Today’s workforce doesn’t want to come to work, punch in (time clock), do their job, and then punch out (time clock). Teammates want to be part of an organization where:
- they are valued
- they get the mission
- they feel like they belong
- they get to do meaningful work
- they are treated with respect
There are countless books that have been written that directly or indirectly refer to the subject of culture in business. You’ve probably read some of them along the way, so I’m not going to regurgitate the concepts. What I am going to say is that the effort to establish a culture that employees and customers want to embrace is not great, yet the ROI is greater than any other investment you can make. Over my career, the culture can be the best recruiting and retention asset. As a leader, you don’t have to take on the burden of establishing the culture by yourself. In every organization that I have been a member of has a cadre of folks who are interested in creating an interesting and fun place to work. Crowd source you culture. Find a couple of teammates who share your vision, ask them to lead the effort, and get out of the way.
You can’t just walk away at this point though. Your teammates will need, with some boundaries, to be empowered both financially and organizationally. Nothing will take the air out of your culture than an oppressive leader who crushes or changes every idea that is presented. In my experience, those employees will become more engaged in work.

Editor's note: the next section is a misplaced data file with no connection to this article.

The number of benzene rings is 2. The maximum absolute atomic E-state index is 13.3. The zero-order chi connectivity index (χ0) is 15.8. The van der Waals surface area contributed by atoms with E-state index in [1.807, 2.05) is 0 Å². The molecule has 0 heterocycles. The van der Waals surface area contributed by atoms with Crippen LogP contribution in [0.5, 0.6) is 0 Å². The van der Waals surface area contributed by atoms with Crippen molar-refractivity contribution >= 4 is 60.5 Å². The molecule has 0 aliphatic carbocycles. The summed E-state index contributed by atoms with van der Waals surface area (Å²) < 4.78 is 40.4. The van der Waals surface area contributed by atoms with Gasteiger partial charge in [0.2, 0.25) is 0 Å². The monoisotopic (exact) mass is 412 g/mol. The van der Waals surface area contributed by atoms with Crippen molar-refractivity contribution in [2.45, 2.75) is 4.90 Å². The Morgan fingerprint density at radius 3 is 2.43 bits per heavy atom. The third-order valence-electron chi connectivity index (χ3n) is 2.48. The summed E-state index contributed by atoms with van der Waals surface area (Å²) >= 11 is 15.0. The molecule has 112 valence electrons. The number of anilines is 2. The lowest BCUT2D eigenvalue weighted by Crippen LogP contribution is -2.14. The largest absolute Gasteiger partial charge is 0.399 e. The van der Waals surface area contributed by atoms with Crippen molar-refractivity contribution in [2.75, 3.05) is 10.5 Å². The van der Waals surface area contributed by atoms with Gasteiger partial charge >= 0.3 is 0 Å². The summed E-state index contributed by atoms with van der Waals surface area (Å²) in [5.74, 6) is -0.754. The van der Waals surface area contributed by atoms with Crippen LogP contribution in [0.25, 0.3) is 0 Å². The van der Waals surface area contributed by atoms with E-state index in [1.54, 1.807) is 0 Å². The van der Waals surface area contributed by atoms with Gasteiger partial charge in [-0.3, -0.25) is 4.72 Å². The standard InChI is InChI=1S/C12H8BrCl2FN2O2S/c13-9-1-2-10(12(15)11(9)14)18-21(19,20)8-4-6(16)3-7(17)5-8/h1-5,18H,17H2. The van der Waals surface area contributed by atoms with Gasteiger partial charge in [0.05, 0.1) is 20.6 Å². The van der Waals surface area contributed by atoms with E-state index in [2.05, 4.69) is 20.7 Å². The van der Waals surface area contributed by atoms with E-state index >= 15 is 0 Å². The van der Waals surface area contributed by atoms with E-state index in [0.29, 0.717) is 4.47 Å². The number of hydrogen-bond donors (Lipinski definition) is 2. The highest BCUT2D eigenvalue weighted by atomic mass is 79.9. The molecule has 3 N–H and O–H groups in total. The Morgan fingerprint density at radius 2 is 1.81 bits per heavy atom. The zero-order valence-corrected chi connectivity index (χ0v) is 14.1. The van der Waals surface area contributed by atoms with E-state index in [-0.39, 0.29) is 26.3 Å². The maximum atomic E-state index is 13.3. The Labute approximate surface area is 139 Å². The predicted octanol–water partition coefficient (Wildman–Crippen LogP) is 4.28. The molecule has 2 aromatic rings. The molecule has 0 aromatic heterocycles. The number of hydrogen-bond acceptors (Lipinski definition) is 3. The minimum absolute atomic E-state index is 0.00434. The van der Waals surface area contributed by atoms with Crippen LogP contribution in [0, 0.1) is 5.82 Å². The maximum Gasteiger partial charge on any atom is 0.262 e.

In addition, there will be some ideas that will require moderate costs. You don’t want to over do it, but buying pizza or bagels for your teammates can go a long way. At my current employer, we have Donut Thursday, where donuts are provided for the entire company. No reason other than we value what they do. Nominal cost of about $30/week, yet it has helps contribute to our overall cultural message: The company values you. We also create events such as Snack & Yaks, where the company buys Jimmy John’s for the team. Again, not a big expense, but goes a long way.
In addition, your teammates will need counsel and advice on how to proceed. Often, this is the first opportunity for some of your teammates to assume a leadership role. Training and mentoring around leadership should be available to support your teammates. Fortunately, your teammates also don’t need to go far to get ideas. Companies, such as Lesson.Ly, Toms, and Spotify, make their opinions on culture available on corporate websites. Spotify’s engineering culture videos are a must see.
Culture is a living thing that must be nurtured to sustain. Get started today.
Thanks for coming in today.
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